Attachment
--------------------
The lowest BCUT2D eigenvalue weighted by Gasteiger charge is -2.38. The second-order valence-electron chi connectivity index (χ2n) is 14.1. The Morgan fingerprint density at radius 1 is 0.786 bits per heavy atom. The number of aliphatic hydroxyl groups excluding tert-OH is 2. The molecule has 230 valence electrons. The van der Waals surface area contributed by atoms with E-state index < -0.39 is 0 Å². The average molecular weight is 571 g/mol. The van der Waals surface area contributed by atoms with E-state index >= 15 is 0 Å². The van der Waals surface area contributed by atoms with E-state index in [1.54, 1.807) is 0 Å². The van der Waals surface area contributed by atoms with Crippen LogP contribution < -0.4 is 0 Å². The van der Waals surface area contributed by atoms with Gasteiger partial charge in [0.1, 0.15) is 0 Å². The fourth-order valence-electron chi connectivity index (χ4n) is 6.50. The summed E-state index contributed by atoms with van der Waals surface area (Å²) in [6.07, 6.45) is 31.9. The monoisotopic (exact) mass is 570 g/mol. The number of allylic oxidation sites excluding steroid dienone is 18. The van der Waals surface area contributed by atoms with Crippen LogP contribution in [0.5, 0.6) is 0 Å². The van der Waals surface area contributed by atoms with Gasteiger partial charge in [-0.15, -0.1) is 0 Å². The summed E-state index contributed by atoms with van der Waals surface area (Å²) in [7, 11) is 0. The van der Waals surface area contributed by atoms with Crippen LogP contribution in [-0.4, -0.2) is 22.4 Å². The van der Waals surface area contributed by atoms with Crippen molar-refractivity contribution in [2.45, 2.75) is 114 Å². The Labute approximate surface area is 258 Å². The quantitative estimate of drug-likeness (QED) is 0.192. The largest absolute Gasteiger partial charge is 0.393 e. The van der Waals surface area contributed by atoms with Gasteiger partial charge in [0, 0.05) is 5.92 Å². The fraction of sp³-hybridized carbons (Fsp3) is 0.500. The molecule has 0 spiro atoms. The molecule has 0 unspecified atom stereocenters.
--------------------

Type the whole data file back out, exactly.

The lowest BCUT2D eigenvalue weighted by Gasteiger charge is -2.38. The second-order valence-electron chi connectivity index (χ2n) is 14.1. The Morgan fingerprint density at radius 1 is 0.786 bits per heavy atom. The number of aliphatic hydroxyl groups excluding tert-OH is 2. The molecule has 230 valence electrons. The van der Waals surface area contributed by atoms with E-state index < -0.39 is 0 Å². The average molecular weight is 571 g/mol. The van der Waals surface area contributed by atoms with E-state index >= 15 is 0 Å². The van der Waals surface area contributed by atoms with E-state index in [1.54, 1.807) is 0 Å². The van der Waals surface area contributed by atoms with Crippen LogP contribution < -0.4 is 0 Å². The van der Waals surface area contributed by atoms with Gasteiger partial charge in [0.1, 0.15) is 0 Å². The fourth-order valence-electron chi connectivity index (χ4n) is 6.50. The summed E-state index contributed by atoms with van der Waals surface area (Å²) in [6.07, 6.45) is 31.9. The monoisotopic (exact) mass is 570 g/mol. The number of allylic oxidation sites excluding steroid dienone is 18. The van der Waals surface area contributed by atoms with Crippen LogP contribution in [0.5, 0.6) is 0 Å². The van der Waals surface area contributed by atoms with Gasteiger partial charge in [-0.15, -0.1) is 0 Å². The summed E-state index contributed by atoms with van der Waals surface area (Å²) in [7, 11) is 0. The van der Waals surface area contributed by atoms with Crippen LogP contribution in [-0.4, -0.2) is 22.4 Å². The van der Waals surface area contributed by atoms with Crippen molar-refractivity contribution in [2.45, 2.75) is 114 Å². The Labute approximate surface area is 258 Å². The quantitative estimate of drug-likeness (QED) is 0.192. The largest absolute Gasteiger partial charge is 0.393 e. The van der Waals surface area contributed by atoms with Gasteiger partial charge in [0, 0.05) is 5.92 Å². The fraction of sp³-hybridized carbons (Fsp3) is 0.500. The molecule has 0 spiro atoms. The molecule has 0 unspecified atom stereocenters.